I'm trying to inject keystrokes into the input daemon so as to simulate typing from a Bash script. Is this possible, and if so, how can I make it happen?

  • Do you want to simulate input at the kernel level (if so, on what OS), at the X level, in a terminal? Jun 12, 2011 at 22:26
  • At the kernel level, I'd like it to essentially appear as if I hit an actual key on an actual keyboard. Jun 12, 2011 at 22:30
  • @TKKocheran: So, under AIX? FreeBSD? Linux? OSX? … The answer is highly likely to be completely different on each variant. Jun 12, 2011 at 23:01
  • 1
    What do you need that for?
    – starblue
    Jun 13, 2011 at 8:38
  • 3
    Perhaps I'd like to write a script that randomly inserts keypresses at random intervals. Jun 13, 2011 at 17:50

4 Answers 4


Use the uinput driver. I don't think there's a utility for that; you're going to have to write or adapt a bit of C code. In a nutshell:

#include <fcntl.h>
#include <ioctl.h>
#include <unistd.h>
#include <linux/input.h>
#include <linux/uinput.h>
/* Set up a fake keyboard device */
fd = open("/dev/uinput", O_WRONLY | O_NONBLOCK); // or /dev/input/uinput
ioctl(fd, UI_SET_EVBIT, EV_KEY);
struct uinput_user_dev uidev = …;
write(fd, &uidev, sizeof(uidev));
ioctl(fd, UI_DEV_CREATE);
/* Send an event */
struct input_event ev = …;
write(fd, &ev, sizeof(ev));
/* Clean up */
ioctl(fd, UI_DEV_DESTROY);

More complete references:

  • The link to einfochips.com was broken. I replaced it with a snapshot from archive.org.
    – phunehehe
    Mar 25, 2014 at 6:21
  • do you think this could help on solving this question? unix.stackexchange.com/questions/156985/…, I thought, when I press a key, this program would send another key that the problematic application actually recognizes (even if at the same time)? Sep 25, 2014 at 0:07
  • Thiemonge's sample code for creating and moving around a mouse works, can't figure out how to make keystrokes from it though even if it supposedly teaches that.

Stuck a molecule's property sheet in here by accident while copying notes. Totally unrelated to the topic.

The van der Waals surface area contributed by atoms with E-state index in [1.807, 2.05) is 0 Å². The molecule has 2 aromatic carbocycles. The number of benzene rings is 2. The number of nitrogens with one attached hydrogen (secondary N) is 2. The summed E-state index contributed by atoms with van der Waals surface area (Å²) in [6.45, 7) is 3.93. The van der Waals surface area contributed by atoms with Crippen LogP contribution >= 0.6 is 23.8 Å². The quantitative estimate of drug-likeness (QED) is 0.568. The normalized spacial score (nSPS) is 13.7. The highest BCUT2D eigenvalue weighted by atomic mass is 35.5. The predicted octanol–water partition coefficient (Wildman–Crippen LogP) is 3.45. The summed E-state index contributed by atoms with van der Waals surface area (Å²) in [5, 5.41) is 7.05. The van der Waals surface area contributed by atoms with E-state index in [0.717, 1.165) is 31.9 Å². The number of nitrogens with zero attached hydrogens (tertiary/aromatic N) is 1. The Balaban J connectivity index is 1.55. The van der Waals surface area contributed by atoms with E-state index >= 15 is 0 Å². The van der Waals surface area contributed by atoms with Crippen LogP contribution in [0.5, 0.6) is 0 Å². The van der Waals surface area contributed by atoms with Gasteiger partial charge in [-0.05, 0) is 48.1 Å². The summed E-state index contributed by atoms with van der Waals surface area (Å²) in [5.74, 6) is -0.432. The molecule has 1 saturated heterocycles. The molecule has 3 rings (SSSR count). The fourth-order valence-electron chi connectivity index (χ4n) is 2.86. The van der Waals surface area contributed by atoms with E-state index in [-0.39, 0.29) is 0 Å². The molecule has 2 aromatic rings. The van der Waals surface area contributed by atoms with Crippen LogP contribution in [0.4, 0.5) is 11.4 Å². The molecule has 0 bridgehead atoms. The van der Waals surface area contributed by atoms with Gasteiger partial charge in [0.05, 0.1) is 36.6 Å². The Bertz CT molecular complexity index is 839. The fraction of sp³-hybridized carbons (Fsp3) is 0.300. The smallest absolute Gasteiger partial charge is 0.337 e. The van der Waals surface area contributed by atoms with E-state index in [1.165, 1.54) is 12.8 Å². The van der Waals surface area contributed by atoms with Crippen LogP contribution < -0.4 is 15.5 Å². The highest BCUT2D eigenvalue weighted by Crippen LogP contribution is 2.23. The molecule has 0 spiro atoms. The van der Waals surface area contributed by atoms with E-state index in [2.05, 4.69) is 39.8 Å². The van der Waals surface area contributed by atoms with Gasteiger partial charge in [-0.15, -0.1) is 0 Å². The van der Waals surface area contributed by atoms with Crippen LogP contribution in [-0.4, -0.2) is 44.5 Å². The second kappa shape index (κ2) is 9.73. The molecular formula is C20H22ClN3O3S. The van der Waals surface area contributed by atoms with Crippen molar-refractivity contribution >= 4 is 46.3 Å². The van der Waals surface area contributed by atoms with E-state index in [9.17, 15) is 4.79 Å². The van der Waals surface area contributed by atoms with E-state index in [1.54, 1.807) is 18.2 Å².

– Cestarian
    Mar 1, 2016 at 18:13
  • @Cestarian This sounds like a question for Stack Overflow. Post your code, explain what you expected and what you see instead, and provide any relevant error messages, log entries etc. Mar 1, 2016 at 18:38
  • @Gilles well I'd love to, but it says i've reached my question limit... For getting too many downvotes on 2 questions I asked a while back; and probably some more on much older questions I deleted. Hell, I don't even know why I got so many downvotes here stackoverflow.com/questions/20619023/… (got a pretty good answer though), was it because I didn't post the error I was receiving maybe? Anyhow, off topic. Basically I would but can't. :(
    – Cestarian
    Mar 1, 2016 at 19:20

If you are operating at the X level (as in Gilles' question), then use xdotool like so:


Where KEYSTROKE_SPECIFIER can be something like "a" or "F2" or "control+j"

EDIT: I missed your response to Gilles' question, sorry. I'll leave this response here as a solution for the X-case.

  • 3
    I think xte operates at the same level.
    – Cascabel
    Jun 13, 2011 at 3:40

If you're NOT working with X programs with windows that can be sent keys, you are probably looking for expect, a handy and very configurable program for running other interactive shell programs as if a user were controlling the terminal. You can setup programatic responses to respond to various output with different inputs.


I wrote some Python code that does that. You can find it in my open source project.


If you run that module as a script as root you can see a demo in action.

This basic functionality was extended for another project, powerdroid, that provides more concrete implementation for an embedded system (Android).


You must log in to answer this question.

Not the answer you're looking for? Browse other questions tagged .